Panasonic GH6 Mirrorless Camera Gallery

Steve Dent / Engadget

In terms of video quality, Panasonic promises over 12 stops of dynamic range using ProRes and V-Log recording, or more than 13 stops of dynamic range using Dynamic Boost (more on that in seconds). It also claims that you’ll see less noise at higher ISO settings (ISO 6400 and above). For both videos and still photos, it wasn’t as good in low light as GH5s (which has less than half the accuracy) but it wasn’t far off.

5.7K video recording at up to 30fps in ProRes HQ uses internal data rates of 1903Mbps, far exceeding the capacity of SD UHS II. As such, the GH6 is the first Micro Four Thirds mirrorless camera with a CFexpress Type B card slot. This is required for ProRes recording and various high frame rate MP4 codecs.

The drawback now is that there is only one CFexpress slot, so you won’t be able to get a backup for certain video resolutions unless you use an external recorder. However, the GH6 will eventually support recording to an external SSD recorder via the USB-C 3.2 port, which also allows you to operate the camera while shooting.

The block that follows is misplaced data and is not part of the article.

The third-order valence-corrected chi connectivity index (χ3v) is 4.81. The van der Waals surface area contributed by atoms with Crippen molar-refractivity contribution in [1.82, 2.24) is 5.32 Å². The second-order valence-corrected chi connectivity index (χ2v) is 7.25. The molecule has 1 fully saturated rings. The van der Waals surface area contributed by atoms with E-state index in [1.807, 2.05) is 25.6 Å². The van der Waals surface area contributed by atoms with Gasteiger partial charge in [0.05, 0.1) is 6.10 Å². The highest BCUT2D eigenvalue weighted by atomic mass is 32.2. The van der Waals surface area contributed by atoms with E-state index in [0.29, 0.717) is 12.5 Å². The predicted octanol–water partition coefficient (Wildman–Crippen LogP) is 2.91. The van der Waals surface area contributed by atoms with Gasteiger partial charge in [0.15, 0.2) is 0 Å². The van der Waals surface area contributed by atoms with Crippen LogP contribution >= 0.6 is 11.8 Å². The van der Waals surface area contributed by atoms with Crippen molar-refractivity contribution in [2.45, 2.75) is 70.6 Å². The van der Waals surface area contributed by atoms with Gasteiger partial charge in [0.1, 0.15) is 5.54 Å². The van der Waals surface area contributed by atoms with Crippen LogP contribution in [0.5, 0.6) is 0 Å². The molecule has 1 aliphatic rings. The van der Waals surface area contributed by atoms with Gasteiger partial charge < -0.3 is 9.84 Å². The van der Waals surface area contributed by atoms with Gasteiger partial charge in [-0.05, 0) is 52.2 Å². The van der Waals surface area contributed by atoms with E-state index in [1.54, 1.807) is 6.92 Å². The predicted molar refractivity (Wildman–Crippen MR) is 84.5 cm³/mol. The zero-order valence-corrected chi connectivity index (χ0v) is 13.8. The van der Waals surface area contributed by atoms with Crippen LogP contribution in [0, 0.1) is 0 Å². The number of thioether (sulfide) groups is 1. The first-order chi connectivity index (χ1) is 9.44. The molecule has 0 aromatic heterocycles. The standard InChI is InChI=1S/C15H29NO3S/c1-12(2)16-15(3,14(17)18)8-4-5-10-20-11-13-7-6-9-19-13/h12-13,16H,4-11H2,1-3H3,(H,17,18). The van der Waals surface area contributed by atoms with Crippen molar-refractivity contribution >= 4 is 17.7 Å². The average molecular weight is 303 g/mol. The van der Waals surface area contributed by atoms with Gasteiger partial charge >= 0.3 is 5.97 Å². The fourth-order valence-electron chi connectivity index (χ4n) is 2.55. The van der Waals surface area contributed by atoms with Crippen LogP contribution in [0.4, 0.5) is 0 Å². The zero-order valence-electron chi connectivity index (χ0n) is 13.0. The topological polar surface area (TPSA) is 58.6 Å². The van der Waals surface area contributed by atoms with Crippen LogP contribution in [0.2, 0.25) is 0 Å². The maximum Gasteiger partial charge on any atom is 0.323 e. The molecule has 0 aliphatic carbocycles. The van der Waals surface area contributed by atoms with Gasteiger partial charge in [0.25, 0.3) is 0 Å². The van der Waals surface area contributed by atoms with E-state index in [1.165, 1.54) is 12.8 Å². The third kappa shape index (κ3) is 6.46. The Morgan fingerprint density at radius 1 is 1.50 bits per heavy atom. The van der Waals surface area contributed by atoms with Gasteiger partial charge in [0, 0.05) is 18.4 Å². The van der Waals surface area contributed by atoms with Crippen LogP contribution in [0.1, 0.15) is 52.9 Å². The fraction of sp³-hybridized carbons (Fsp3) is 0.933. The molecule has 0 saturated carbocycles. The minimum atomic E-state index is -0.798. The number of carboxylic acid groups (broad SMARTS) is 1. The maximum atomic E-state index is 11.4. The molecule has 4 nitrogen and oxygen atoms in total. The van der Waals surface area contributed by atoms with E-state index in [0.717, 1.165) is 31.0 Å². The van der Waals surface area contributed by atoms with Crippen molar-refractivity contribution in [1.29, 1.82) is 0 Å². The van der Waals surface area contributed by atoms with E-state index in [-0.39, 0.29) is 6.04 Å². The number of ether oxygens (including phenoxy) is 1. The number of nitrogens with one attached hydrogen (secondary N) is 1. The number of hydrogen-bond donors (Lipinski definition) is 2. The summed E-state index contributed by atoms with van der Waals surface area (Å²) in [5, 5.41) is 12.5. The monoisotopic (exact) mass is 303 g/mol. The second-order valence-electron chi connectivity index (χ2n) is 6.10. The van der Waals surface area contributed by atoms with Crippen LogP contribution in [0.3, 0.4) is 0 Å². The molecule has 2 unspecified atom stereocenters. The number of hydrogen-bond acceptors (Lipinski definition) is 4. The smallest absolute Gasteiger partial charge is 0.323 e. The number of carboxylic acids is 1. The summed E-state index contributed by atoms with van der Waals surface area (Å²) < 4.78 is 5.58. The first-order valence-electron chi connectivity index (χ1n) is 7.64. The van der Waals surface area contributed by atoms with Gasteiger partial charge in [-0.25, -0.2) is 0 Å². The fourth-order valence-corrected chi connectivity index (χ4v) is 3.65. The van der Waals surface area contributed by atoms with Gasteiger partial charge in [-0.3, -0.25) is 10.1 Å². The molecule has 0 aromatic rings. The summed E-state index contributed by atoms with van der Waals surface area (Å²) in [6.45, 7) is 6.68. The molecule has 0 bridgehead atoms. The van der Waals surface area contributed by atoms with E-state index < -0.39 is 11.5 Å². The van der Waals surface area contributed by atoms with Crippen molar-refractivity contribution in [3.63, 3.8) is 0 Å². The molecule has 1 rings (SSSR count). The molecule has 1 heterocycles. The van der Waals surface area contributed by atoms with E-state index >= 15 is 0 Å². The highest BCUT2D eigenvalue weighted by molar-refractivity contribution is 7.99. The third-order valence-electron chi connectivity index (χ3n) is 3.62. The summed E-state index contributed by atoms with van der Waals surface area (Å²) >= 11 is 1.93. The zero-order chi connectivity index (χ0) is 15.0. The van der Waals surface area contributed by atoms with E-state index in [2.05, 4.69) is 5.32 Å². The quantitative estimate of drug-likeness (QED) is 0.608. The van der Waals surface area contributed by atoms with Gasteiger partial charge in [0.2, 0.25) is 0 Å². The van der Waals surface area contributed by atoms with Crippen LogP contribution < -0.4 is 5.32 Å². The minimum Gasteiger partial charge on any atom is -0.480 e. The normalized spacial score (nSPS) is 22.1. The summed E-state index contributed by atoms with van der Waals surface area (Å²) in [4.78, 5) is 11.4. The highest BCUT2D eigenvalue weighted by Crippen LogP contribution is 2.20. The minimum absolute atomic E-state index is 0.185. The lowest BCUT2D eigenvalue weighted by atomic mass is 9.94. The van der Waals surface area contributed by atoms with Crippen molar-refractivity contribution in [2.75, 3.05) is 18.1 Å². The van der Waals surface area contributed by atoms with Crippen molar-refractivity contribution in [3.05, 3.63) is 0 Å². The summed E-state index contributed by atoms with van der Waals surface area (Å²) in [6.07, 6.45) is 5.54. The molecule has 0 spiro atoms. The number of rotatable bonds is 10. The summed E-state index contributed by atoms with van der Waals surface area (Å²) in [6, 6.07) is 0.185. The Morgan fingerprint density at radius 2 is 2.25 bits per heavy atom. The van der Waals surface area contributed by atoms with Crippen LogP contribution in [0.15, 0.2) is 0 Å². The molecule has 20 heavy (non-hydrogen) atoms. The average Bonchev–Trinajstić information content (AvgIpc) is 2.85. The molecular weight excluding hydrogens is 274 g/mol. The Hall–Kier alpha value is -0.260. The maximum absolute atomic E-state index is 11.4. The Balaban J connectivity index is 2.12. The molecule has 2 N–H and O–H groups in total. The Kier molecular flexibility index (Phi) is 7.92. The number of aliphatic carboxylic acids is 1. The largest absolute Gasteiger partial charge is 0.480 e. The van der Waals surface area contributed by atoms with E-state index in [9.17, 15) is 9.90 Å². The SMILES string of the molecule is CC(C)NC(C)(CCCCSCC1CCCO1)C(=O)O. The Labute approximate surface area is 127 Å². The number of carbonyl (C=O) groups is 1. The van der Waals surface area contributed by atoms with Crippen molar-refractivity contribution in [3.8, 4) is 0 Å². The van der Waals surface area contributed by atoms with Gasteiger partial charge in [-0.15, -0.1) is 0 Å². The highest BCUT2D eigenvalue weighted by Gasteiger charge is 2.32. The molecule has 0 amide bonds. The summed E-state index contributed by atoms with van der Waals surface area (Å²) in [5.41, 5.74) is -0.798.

If you’re concerned about shutter spinning at the extra finesse, the high-speed sensor reading should reduce that further than ever before. I confirmed that the moving shutter was very manageable, even at the highest resolution of 5.7k and 60p. However, it is present if the camera or target is moving too fast.

Gallery: Panasonic GH6 Gallery | 27 photos

As with previous GH models, the video quality is superb, with 5.7K video being sharp and particularly useful for editing. The ProRes option also saved me an extra step compared to the GH5s, as I no longer needed to transcode the video. The drawback is that video files are 4-5 times the size – so you’ll want to invest in higher capacity CFexpress Type B cards, which can get very expensive.

An interesting new feature called Dynamic Range Boost. When the setting is activated, it will use two analog circuits at different ISO settings to take two different exposures. The result is improved dynamic range in scenes with bright and dark areas, without any excessive distortion, although it is limited to ISO 2000 and above. I found it very useful for indoor shots with bright sunlight coming in through the windows, making it possible to restore highlights and details.

The GH6 has 5-axis in-body stabilization like other models, but now offers up to 7.5 stops of VR with the lens supported, right behind the eight stops. Canon EOS R6 camera. With its enhanced IS and E-stabilization, it really facilitates good video even in situations like walking, better than most mirrorless cameras I’ve used.